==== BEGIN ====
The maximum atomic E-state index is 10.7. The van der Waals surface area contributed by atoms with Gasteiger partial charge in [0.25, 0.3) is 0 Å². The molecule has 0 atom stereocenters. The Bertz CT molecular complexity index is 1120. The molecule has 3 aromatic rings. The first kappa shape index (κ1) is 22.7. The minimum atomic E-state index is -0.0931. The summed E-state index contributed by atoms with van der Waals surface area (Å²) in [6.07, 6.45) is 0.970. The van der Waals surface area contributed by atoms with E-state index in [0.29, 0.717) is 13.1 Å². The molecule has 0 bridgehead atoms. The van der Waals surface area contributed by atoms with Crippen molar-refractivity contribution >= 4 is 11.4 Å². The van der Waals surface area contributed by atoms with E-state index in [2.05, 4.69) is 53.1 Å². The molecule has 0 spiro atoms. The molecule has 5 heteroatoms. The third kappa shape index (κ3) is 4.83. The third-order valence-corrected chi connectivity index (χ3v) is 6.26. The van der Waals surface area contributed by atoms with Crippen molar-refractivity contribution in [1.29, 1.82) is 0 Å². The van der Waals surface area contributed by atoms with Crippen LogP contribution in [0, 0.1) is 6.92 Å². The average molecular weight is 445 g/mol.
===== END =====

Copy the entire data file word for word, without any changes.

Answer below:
The maximum atomic E-state index is 10.7. The van der Waals surface area contributed by atoms with Gasteiger partial charge in [0.25, 0.3) is 0 Å². The molecule has 0 atom stereocenters. The Bertz CT molecular complexity index is 1120. The molecule has 3 aromatic rings. The first kappa shape index (κ1) is 22.7. The minimum atomic E-state index is -0.0931. The summed E-state index contributed by atoms with van der Waals surface area (Å²) in [6.07, 6.45) is 0.970. The van der Waals surface area contributed by atoms with E-state index in [0.29, 0.717) is 13.1 Å². The molecule has 0 bridgehead atoms. The van der Waals surface area contributed by atoms with Crippen molar-refractivity contribution >= 4 is 11.4 Å². The van der Waals surface area contributed by atoms with E-state index in [2.05, 4.69) is 53.1 Å². The molecule has 0 spiro atoms. The molecule has 5 heteroatoms. The third kappa shape index (κ3) is 4.83. The third-order valence-corrected chi connectivity index (χ3v) is 6.26. The van der Waals surface area contributed by atoms with Crippen molar-refractivity contribution in [1.29, 1.82) is 0 Å². The van der Waals surface area contributed by atoms with Crippen LogP contribution in [0, 0.1) is 6.92 Å². The average molecular weight is 445 g/mol.